Media organisations around the world yesterday celebrated World Press Freedom Day as they have since it was inaugurated by the UN in 1991. It was celebrated here also, though there is precious little to be glad about.
Unesco has released a report titled ‘Safety and the danger of impunity’ and it ranks Pakistan as the second-most dangerous country in the world for journalists after Mexico. The report details the alarming increase in the numbers of journalists and media staffers killed in Pakistan with 2011 being the most deadly year yet. Sixteen died in 2010-11 as against the two and six recorded in the previous two years respectively. Forty-two journalists have died since 1992. The president issued a statement expressing his commitment to media freedoms and extolling the virtues of the PPP in upholding media freedoms both in and out of office, but the facts fly in the face of his oleaginous words.
The president was right to acknowledge that the liberalisation of the media owed much to the sacrifices of the journalists themselves, but he glossed over the many occasions in the current dispensation when the media has been threatened and bullied. Those in high office pay lip service to the media but what they desire is a media tuned to a level of sycophancy that massages their comfort zone.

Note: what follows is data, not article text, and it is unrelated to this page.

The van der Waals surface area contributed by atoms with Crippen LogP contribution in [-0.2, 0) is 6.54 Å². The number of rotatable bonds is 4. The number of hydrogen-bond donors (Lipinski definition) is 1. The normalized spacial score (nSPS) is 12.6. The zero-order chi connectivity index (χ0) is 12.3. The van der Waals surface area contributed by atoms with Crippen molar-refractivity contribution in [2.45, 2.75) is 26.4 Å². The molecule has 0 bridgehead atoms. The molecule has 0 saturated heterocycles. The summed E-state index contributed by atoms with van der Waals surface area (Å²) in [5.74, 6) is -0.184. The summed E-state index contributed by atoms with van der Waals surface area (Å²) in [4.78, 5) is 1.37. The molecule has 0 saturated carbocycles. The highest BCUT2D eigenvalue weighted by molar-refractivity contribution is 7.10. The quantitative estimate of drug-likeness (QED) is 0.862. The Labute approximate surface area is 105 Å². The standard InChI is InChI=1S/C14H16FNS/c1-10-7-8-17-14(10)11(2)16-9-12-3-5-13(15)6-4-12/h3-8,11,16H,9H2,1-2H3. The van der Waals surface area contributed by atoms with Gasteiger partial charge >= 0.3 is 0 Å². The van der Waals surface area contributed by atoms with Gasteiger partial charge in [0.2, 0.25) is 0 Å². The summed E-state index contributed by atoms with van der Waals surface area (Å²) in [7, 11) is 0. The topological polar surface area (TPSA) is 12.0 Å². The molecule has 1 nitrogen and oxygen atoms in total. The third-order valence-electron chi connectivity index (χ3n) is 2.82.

Yet if the government is to avoid yet more international disapprobation it has to at least appear to be upholding media freedoms, gritting its teeth as it does. Thus there is a presidential commitment to ‘providing genuine access to information for the sake of transparency and accountability’ and talk of a new act of parliament to be brought into ensure those very freedoms after the usual promise to ‘consult with all stakeholders.’ Whilst it would be churlish to reject the opportunity to institutionalise freedom of information and accountability one might exercise a healthy degree of scepticism, given that the political climate of the country in general is the antithesis of open or accountable or transparent.
Originally published in The News.